Walmart vs. ALDI, Part II

walmart                        aldi-logo

I got some good feedback (via Facebook–no one seems to want to comment directly on blogs these days!) about my previous post on Walmart vs. ALDI. One of the comments I received was that I did not take into account “Buy One, Get One Free” specials or Walmart’s ad-match policy. That’s right: I didn’t. I was trying to get as much of a fair comparison as possible, and comparing one store’s everyday price with another store’s on-sale price would not be a fair comparison.

But what about Walmart’s ad match policy? Could you not just go to Walmart and get all the items there, but at the lower price they sell them for at ALDI?

In almost every case, no. Allow me to explain.

Below is Walmart’s ad match policy, copied directly from their corporate website. I have added parenthetical annotations, so if you want to read the original version to make sure I have not changed anything, you may do so here.

Walmart’s Ad Match Guarantee

“We’re committed to providing low prices every day. On everything. So if you find a lower advertised price on an identical product, tell us and we’ll match it. Right at the register.”

(Note that the ad match guarantee is only on the identical product. That means you are not allowed to ad match Great Value (Walmart brand) cereal for the same size box of Millville (ALDI brand) cereal. Also note that the policy only applied to advertised prices, i.e., specials at other stores. It does not apply to another store’s everyday prices.)

We gladly match the price in the following types of ads:*

  • Buy one, get one free ads with a specified price
    • Example: Buy one for $2.49, get one free (BOGO)
  • Competitors’ ads that feature a specific item for a specified price
  • Preferred shopping card prices for specific items that are in a printed ad
  • For fresh produce and meat items when the price is offered in the same unit type (lb. for lb.; each for each)

(The ad match on produce is the only exception to the brand-for-brand requirement. For example, if one store has Chiquita bananas on sale and Walmart has Dole bananas, Walmart will allow you to ad match the bananas. But again, this only applies to advertised, i.e. sale, prices, not to another store’s everyday prices.)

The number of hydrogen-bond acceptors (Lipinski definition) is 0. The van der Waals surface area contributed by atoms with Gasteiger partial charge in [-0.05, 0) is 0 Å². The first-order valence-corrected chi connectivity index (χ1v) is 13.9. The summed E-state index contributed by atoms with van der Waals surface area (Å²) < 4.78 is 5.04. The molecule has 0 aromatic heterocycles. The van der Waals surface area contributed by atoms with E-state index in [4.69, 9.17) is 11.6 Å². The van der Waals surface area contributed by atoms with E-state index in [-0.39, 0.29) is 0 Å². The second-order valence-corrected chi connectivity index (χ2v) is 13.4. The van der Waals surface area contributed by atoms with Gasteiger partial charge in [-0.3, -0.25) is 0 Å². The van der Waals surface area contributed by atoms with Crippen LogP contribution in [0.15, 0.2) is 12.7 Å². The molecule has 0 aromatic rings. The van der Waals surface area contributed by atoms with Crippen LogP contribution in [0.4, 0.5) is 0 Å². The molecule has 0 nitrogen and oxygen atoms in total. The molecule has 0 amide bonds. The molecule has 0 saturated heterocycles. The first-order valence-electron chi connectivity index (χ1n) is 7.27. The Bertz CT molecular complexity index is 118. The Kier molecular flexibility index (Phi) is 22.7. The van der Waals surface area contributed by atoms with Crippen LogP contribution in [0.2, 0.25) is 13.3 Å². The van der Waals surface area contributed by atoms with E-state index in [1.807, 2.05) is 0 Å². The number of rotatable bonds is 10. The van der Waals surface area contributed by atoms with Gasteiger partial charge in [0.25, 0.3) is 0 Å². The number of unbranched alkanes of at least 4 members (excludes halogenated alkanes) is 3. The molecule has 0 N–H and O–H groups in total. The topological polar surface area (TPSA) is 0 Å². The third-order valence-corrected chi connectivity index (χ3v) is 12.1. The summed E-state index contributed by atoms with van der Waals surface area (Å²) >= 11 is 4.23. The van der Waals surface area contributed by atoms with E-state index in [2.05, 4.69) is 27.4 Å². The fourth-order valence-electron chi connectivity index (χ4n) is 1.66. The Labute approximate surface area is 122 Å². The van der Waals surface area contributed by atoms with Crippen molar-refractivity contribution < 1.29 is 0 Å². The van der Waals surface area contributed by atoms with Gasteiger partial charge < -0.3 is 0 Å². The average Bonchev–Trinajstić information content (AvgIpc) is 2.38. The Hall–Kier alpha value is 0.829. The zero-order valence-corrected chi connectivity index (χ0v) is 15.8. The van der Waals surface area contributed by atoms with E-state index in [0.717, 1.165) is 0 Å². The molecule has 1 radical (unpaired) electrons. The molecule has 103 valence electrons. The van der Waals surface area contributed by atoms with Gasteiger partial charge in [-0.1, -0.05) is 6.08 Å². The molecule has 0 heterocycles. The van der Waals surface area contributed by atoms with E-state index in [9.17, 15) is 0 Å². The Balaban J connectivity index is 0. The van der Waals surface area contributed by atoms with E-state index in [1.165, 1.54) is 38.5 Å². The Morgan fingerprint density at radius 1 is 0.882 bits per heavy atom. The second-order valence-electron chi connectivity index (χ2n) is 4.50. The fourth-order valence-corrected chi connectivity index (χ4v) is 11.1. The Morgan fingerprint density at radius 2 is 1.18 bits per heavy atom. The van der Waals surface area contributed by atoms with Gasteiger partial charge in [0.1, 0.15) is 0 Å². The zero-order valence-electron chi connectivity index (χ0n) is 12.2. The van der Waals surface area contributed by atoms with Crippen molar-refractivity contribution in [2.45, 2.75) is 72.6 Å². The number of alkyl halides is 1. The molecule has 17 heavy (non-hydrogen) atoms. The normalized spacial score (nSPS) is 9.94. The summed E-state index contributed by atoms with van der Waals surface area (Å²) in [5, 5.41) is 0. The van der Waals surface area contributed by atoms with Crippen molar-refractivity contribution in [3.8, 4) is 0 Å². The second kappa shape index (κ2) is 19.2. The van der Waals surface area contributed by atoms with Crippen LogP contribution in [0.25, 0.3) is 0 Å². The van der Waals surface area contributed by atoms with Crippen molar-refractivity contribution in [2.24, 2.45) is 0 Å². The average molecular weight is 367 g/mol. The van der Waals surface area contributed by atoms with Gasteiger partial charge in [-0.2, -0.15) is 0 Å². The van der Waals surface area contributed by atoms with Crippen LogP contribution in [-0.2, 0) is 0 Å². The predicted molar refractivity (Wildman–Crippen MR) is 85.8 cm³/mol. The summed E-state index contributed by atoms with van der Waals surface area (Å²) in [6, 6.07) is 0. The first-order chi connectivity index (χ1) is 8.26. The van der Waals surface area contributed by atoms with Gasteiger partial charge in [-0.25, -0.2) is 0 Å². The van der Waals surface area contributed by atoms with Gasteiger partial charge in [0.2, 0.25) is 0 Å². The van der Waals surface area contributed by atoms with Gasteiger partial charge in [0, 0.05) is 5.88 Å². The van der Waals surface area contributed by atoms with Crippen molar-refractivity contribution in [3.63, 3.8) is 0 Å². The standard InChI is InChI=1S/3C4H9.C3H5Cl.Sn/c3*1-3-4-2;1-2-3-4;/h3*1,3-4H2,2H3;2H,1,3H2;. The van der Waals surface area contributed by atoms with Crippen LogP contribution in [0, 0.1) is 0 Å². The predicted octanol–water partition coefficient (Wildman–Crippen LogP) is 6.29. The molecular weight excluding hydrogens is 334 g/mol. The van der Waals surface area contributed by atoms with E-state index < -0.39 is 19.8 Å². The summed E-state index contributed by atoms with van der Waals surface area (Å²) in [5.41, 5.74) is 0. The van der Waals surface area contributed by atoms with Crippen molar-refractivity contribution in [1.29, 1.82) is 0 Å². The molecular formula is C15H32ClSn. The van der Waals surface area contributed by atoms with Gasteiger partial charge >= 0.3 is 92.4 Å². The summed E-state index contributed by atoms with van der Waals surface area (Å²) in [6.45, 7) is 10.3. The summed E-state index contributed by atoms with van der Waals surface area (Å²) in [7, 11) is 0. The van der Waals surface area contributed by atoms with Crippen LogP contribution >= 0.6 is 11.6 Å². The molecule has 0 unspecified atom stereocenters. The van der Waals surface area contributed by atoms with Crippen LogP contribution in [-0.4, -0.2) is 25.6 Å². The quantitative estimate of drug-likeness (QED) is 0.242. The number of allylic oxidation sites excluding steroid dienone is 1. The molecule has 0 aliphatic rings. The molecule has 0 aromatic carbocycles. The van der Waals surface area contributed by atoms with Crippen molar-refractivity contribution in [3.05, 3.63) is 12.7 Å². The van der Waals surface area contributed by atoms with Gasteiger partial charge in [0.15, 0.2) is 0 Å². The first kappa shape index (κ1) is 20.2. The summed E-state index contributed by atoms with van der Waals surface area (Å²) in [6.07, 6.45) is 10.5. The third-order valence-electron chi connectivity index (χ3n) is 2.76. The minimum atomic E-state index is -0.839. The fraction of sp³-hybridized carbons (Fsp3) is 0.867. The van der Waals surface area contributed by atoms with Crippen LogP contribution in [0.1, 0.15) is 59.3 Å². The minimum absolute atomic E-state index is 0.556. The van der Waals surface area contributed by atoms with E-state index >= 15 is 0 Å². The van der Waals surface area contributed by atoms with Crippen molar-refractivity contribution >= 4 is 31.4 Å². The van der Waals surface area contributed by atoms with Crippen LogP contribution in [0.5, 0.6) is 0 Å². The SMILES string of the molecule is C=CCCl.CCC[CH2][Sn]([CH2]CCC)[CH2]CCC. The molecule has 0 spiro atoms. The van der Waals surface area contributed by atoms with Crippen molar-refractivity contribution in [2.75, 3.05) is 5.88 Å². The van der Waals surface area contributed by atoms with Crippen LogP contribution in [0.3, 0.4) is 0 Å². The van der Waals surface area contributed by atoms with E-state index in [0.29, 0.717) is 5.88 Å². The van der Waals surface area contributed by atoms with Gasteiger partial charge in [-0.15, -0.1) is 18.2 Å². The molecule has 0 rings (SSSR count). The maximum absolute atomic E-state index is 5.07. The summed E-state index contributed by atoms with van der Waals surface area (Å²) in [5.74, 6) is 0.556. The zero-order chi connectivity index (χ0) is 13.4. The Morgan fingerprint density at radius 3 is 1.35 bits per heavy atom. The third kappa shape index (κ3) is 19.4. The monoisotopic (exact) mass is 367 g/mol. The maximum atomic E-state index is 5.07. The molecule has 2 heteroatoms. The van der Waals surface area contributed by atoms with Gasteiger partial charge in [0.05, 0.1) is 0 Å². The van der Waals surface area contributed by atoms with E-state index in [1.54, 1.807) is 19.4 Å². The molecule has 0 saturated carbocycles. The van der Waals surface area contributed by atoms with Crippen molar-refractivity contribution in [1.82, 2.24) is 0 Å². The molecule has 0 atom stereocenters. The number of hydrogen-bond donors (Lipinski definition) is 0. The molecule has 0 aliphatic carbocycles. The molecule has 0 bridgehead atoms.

*The following are guidelines and limitations:

  • We will match any local competitor’s advertised price.
  • We do not require customers to have the ad with them to honor a competitor’s ad, but we reserve the right to verify an ad at any time; we also require the store to verify the ad if there is a difference in price greater than 25% from the competitor.
  • The system will prompt for supervisor verification at a 50% reduction in price or greater.
  • Items purchased must be identical to the ad (size, quantity, brand, flavor, color, etc.). No substitutions
  • In all situations Walmart reserves the right to limit BOGO quantities to one per customer or household

(You don’t have to have the ad with you, but the item has to be advertised in a current ad by the store whose prices you are trying to ad-match. If a store just always has a particular item for a lower price than Walmart, but it is not an advertised on-sale price, Walmart will not match it.)

We do not match the price in the following types of competitor ads:

  • Items that require a separate purchase to get the ad price
    • example: “Buy [item A] to get [item B] for $C”
  • Items with no actual price that require a purchase to get free product
    • example: “Buy both [items A & B] to get [item C] for free”
  • Items that require a purchase to get a competitors’ gift card
    • example: “Buy [item A] to get a $B gift card
  • Buy one, get one free (BOGO) ads with no actual price given
  • Going out of business or closeout prices
  • Percentage off
    • example: “All mascara, 40% off”
  • Competitors’ private label price promotions
  • A specific price that omits a specific characteristic of an item (Example: $9.50 on “all sizes or quantities” of an assortment)

We do not honor:

  • Ads when the actual price for items cannot be determined
  • Competitor pricing on One Hour Guarantee Items
  • Misprinted ad prices of other retailers
  • “Going out of business” sales or “closeout” prices
  • Walmart reserves the right to verify an ad at any time, update or modify the terms of the Ad Match (Competition) Policy and its associated pricing strategies at any time.

Since ALDI is a mostly store-brand business, you will not be able to ad-match the vast majority of ALDI’s items at Walmart. You will only be able to ad-match items that are the very same–same brand, variety, and size–and that are in a current ALDI ad.

So, what’s the deal with store brands?

The economy is still not great. Wages for the middle class, when adjusted for inflation, have not gone up for decades. Many people need to do everything they can to save all the money they can. Not all store brands will work for everyone in every situation. Whether or not you like a store brand of a product depends on only on the manufacturer of that store brand (which is usually a closely-guarded secret) and also on your personal preferences. We’ll talk more about store brands, also known as private label brands, in a future post.


About revjatb

I am a father of six who is trying to do his best! My interests are varied. I have one blog, KnowTea, that is primarily focused on liturgy and worship and another one, Bengtsson's Baking, that is about, well, baking! I hope you enjoy both of them, and if you have any questions, please contact me!
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